Under the new system, each representative votes for resolutions, motions, and amendments with an electronic clicker. While the electronic system used by the UC does allow for vote tracking, UC Secretary Jackson C. Walker ’21 said the votes of individual members of the Council will not be tracked.
The clickers will replace hand and voice votes, which comprised the primary voting methods for most legislation last year, according to Council Rules Committee Chair Wilfried J. Zibell ’21.
Roll-call voting can still be employed if motioned for by a Council member and agreed to by a one-fourth vote of the body, Zibell said. In addition, certain votes—including constitutional amendments and changes to bylaws—will use roll-call votes, per UC policy.
Representatives said they largely support the anonymous voting method compared to hand and voice votes because they feel reduced pressure to conform with the majority.
“I think that this new clicker voting system has made it even more comfortable for people to vote independently and to kind of think their own mind,” said Sruthi Palaniappan ’20, a Winthrop House Representative. “I have seen a few instances where maybe people are influenced by what they see around them in terms of hand votes.”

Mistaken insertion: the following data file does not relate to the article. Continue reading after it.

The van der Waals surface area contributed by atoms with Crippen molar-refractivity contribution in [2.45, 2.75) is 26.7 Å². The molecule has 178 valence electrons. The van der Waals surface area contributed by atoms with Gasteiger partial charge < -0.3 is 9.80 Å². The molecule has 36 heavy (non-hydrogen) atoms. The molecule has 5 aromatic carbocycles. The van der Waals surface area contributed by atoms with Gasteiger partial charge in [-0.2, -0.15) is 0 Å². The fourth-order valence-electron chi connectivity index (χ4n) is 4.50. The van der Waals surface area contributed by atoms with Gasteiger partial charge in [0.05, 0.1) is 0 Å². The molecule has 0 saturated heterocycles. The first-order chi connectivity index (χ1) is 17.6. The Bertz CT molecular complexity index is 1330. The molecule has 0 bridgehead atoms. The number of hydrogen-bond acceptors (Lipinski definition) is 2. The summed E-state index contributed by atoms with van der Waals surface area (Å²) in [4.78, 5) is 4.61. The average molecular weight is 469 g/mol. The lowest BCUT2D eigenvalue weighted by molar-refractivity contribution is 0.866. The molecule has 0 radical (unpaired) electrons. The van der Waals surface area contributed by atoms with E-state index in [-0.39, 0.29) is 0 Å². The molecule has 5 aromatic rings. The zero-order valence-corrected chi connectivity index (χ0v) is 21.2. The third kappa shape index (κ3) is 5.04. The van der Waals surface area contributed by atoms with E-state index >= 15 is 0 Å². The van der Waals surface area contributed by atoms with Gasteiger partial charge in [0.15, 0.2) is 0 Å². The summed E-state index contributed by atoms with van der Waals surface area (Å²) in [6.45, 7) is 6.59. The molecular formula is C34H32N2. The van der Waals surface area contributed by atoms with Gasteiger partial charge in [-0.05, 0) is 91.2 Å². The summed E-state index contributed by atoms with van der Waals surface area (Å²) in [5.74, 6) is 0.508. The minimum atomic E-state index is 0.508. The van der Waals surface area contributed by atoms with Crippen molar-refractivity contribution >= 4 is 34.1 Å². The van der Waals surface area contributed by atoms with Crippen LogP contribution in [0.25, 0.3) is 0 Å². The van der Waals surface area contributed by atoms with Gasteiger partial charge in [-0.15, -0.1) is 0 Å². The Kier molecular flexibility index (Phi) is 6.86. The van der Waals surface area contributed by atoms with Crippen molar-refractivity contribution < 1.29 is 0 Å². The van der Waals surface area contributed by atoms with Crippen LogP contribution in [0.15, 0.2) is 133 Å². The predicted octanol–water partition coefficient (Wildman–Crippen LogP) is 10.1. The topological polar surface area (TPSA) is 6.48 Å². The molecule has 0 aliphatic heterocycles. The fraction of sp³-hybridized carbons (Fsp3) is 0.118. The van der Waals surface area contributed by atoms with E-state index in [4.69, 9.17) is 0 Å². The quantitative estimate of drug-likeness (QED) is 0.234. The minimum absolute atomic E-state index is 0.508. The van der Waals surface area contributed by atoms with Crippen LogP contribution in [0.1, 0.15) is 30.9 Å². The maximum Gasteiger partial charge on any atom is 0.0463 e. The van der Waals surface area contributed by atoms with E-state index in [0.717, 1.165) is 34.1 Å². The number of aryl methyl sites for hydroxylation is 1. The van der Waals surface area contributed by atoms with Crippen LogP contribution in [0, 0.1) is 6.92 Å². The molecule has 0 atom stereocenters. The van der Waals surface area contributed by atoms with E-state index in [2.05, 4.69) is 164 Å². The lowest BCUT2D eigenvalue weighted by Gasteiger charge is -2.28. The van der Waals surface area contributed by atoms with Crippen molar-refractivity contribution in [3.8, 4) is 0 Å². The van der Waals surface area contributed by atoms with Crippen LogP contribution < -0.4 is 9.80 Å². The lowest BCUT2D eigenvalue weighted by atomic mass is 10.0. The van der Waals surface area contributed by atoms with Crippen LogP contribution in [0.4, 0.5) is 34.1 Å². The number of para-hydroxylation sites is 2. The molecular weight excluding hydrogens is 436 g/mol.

Some Council members acknowledged, though, that the new system may decrease the transparency of the UC as a whole.
“I think that it’s important to be responsible to our constituents, the people who voted for us,” Zibell said. “I would much prefer if...voting records were made public, and I think that taking votes you can be held accountable to is something that’s very important.”
Lowell House Representative Michael Scherr ’20 argued that floor debates before voting will allow observers to maintain a “pulse” on the Council and that the benefits of the anonymous system far outweigh the costs.
“It's not as if, if a representative feels strongly one way or the other, people won't know about it,” Scherr said. “It's more those people who were torn in between are now going to be empowered to vote where they want to vote.”
As secretary, Walker is responsible for deciding whether or not a piece of legislation has the requisite number of votes to pass. He said the electronic system will provide more precise vote totals and will prevent unnecessary counting errors. While individual members’ votes will not be tracked under the new system, the vote totals will remain publicly available on the UC website.
In an emailed statement, UC President Catherine L. Zhang ’19 defended the new voting system.
“Prior to using electronic voting, the only votes that would be placed on the public record were roll call votes,” Zhang wrote. “Electronic voting gives us the exact number of council members who vote "Aye,” "Nay,” and "Oye.”
“Making these numbers public is just one of the many initiatives we are doing to follow-through on our promise of transparency,” she added.
—Staff writer Jonah S. Berger can be reached at firstname.lastname@example.org. Follow him on Twitter @jonahberger98.
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The Cost of a VoteBut cost of a vote is bigger than just the numbers. There is inherent value in voting, and a moral price we pay when we do not.
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